Stop Wasting Time on HR Reporting

I don’t know any leader who believes that spending time creating reports that are instantly out of date drives business results. Yet a recent survey shows that organizations are wasting an average of 17 hours every week — that’s more than two full working days — just producing HR reports.

The amount of time spent on HR reporting and metrics has increased over the last five years, according to a survey of 1,300 HR, finance, and IT managers. Released in last month, the research was commissioned by a team here at SuccessFactors, and conducted by the international research firm Vanson Bourne (see below for a link to the report).

Top-line Survey Findings

  • 72 percent of survey participants identified having a geographically dispersed workforce
  • 51 percent of participants said they face challenges connecting data from a range of structured and unstructured sources – from enterprise databases and applications to social media platforms – because of this geographical-dispersion
  • Only 22 percent of respondents considered themselves to be “very effective” when it comes to workforce analytics

Accurate, on-demand information is business critical, so reporting delays can hurt HR’s ability to deliver strategic value to the business. Today’s rapidly-changing  global environment calls for cloud tools that can enable quick analysis and valuable insights – to help organizations get the right people, with the right strategic focus, in the right roles.

The Effects of Globalization and Mobility

Globalization and the explosion of mobile apps and devices are big reasons behind the drive to streamline HR processes and reduce costs. Just over half (51 percent) of organizations in the survey use a range of HR systems across geographic locations and countries. Managing multiple systems while accommodating local needs presents significant challenges.

At the same time, business users are increasingly mobile in the globalized economy. According to the survey, people want about half of their business applications available on mobile devices.

IT and the Cloud Can Help

New ways of doing business and evolving expectations for tools that allow better collaboration across companies add complexity to HR systems. Organizations have to provide access to applications anywhere, any time, and on any device. And they require collaboration functionality and tools to create high performing, interconnected remote teams.

As 81 percent of organizations surveyed believe, cloud computing has many benefits. Cloud computing gives HR systems more flexibility to react to the business’s requirements. Cloud scales to meet growth needs, reduces upgrade costs, and improves system availability.

And while the cloud gives HR more independence in technology decision-making, 62 percent of organizations surveyed said HR is increasing its dependence on the IT department. Good analytics and planning tools, however, can give HR more control and help reduce the need for help from IT.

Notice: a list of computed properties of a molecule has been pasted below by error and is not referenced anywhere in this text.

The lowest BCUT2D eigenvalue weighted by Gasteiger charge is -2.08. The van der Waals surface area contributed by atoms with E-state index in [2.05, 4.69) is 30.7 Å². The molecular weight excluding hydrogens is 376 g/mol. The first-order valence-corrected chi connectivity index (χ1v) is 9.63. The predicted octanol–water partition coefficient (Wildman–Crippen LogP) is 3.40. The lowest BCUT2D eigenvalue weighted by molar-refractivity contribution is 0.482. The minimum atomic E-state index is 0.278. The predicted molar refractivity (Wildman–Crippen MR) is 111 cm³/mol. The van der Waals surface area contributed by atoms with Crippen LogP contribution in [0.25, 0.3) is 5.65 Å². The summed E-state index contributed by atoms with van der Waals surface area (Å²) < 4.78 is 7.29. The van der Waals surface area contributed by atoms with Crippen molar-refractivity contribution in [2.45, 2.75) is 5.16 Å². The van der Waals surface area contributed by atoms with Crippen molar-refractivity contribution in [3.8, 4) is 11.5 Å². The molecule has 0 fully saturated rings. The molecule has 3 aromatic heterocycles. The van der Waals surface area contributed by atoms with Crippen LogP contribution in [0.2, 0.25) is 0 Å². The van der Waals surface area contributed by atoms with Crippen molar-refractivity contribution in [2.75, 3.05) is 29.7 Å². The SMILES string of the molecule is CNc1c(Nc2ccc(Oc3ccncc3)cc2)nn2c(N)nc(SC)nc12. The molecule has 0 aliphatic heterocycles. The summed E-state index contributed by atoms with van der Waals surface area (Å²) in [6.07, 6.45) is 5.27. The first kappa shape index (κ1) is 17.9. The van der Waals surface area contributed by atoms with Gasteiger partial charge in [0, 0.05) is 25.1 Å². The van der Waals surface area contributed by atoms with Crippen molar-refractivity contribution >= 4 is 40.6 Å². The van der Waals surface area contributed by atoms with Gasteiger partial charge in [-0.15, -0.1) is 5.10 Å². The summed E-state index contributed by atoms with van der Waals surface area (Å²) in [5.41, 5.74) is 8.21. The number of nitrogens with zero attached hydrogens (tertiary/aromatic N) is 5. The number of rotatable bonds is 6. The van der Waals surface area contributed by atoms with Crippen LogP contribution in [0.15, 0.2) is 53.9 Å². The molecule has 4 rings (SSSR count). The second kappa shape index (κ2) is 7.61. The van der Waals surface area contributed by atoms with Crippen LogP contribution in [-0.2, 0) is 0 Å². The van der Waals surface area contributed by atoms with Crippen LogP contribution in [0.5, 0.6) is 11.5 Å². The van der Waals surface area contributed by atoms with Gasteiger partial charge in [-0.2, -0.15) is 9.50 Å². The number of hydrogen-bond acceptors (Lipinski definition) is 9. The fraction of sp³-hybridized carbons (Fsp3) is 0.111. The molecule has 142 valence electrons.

Making HR a Strategic Partner to the Business

The goal is an HR strategy and system that gives each business unit the insights it needs to proactively manage their people. To do this organizations need HR to focus less on reports that give only a view of past performance and more on what’s needed for success tomorrow.

Unified, trustworthy data is crucial. Nearly a third (32 percent) of organizations surveyed said that having a single source of the truth is one of the biggest challenges for running and maintaining core HR systems. And 42 percent believe that finding a single solution that will suit their needs is a challenge.

For analytics to make a positive impact on policy and strategy, data needs to be sufficiently detailed and HR reports have to be aligned with other organization reports. HR systems also need to account for the different analytics needs of departments throughout the enterprise, from financial and accounting reports to inventory predictions.

Enabling Compliance

For distributed organizations compliance can be a complex issue, and making sure HR systems are fully compliant is a real concern for many companies.  Of the organizations surveyed with divisions in different countries, 75 percent allow for local variation on compliance issues. Of these, almost all (93 percent) use their HR systems to enable local variations.

The impact of compliance concerns on HR is clear – 36 percent of organizations consider compliance issues a key reason for reviewing their core HR systems. Download the research report “Driving HR Impact in a Changing World: Connecting a dispersed workforce with Core HR and Analytics” to learn more.

This article was originally featured on SAP’s Business Trends Blog

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